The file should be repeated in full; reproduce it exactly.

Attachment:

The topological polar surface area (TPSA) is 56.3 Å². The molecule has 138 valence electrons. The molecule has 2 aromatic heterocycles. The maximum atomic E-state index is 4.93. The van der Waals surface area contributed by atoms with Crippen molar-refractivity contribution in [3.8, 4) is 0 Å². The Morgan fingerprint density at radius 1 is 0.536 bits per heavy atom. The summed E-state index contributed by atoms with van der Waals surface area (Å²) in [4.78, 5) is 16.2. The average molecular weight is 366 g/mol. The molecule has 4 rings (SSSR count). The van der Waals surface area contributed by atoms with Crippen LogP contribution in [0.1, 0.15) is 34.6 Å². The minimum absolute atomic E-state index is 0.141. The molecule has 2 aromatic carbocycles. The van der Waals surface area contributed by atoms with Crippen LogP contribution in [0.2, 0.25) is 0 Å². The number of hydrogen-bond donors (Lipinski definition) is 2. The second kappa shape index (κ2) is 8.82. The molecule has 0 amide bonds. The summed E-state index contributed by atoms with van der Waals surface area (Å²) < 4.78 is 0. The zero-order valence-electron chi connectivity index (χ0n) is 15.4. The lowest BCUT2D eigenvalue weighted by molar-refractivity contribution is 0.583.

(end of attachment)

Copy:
The topological polar surface area (TPSA) is 56.3 Å². The molecule has 138 valence electrons. The molecule has 2 aromatic heterocycles. The maximum atomic E-state index is 4.93. The van der Waals surface area contributed by atoms with Crippen molar-refractivity contribution in [3.8, 4) is 0 Å². The Morgan fingerprint density at radius 1 is 0.536 bits per heavy atom. The summed E-state index contributed by atoms with van der Waals surface area (Å²) in [4.78, 5) is 16.2. The average molecular weight is 366 g/mol. The molecule has 4 rings (SSSR count). The van der Waals surface area contributed by atoms with Crippen LogP contribution in [0.1, 0.15) is 34.6 Å². The minimum absolute atomic E-state index is 0.141. The molecule has 2 aromatic carbocycles. The van der Waals surface area contributed by atoms with Crippen LogP contribution in [0.2, 0.25) is 0 Å². The number of hydrogen-bond donors (Lipinski definition) is 2. The second kappa shape index (κ2) is 8.82. The molecule has 0 amide bonds. The summed E-state index contributed by atoms with van der Waals surface area (Å²) < 4.78 is 0. The zero-order valence-electron chi connectivity index (χ0n) is 15.4. The lowest BCUT2D eigenvalue weighted by molar-refractivity contribution is 0.583.